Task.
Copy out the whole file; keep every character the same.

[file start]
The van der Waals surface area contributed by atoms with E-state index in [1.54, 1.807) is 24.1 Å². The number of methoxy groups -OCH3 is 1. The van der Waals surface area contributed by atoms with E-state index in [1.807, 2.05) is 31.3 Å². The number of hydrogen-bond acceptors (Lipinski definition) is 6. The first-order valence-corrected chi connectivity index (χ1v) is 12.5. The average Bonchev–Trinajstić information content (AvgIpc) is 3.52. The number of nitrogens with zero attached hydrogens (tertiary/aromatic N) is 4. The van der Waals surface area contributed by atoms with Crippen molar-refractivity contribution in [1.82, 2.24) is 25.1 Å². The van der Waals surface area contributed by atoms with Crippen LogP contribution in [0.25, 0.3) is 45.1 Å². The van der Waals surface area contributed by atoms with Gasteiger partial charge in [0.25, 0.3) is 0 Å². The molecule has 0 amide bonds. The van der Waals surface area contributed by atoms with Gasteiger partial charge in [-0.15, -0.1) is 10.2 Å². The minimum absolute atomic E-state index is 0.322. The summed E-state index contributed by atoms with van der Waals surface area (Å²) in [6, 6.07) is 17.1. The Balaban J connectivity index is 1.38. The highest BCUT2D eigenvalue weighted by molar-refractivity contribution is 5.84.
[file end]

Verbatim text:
The van der Waals surface area contributed by atoms with E-state index in [1.54, 1.807) is 24.1 Å². The number of methoxy groups -OCH3 is 1. The van der Waals surface area contributed by atoms with E-state index in [1.807, 2.05) is 31.3 Å². The number of hydrogen-bond acceptors (Lipinski definition) is 6. The first-order valence-corrected chi connectivity index (χ1v) is 12.5. The average Bonchev–Trinajstić information content (AvgIpc) is 3.52. The number of nitrogens with zero attached hydrogens (tertiary/aromatic N) is 4. The van der Waals surface area contributed by atoms with Crippen molar-refractivity contribution in [1.82, 2.24) is 25.1 Å². The van der Waals surface area contributed by atoms with Crippen LogP contribution in [0.25, 0.3) is 45.1 Å². The van der Waals surface area contributed by atoms with Gasteiger partial charge in [0.25, 0.3) is 0 Å². The molecule has 0 amide bonds. The van der Waals surface area contributed by atoms with Gasteiger partial charge in [-0.15, -0.1) is 10.2 Å². The minimum absolute atomic E-state index is 0.322. The summed E-state index contributed by atoms with van der Waals surface area (Å²) in [6, 6.07) is 17.1. The Balaban J connectivity index is 1.38. The highest BCUT2D eigenvalue weighted by molar-refractivity contribution is 5.84.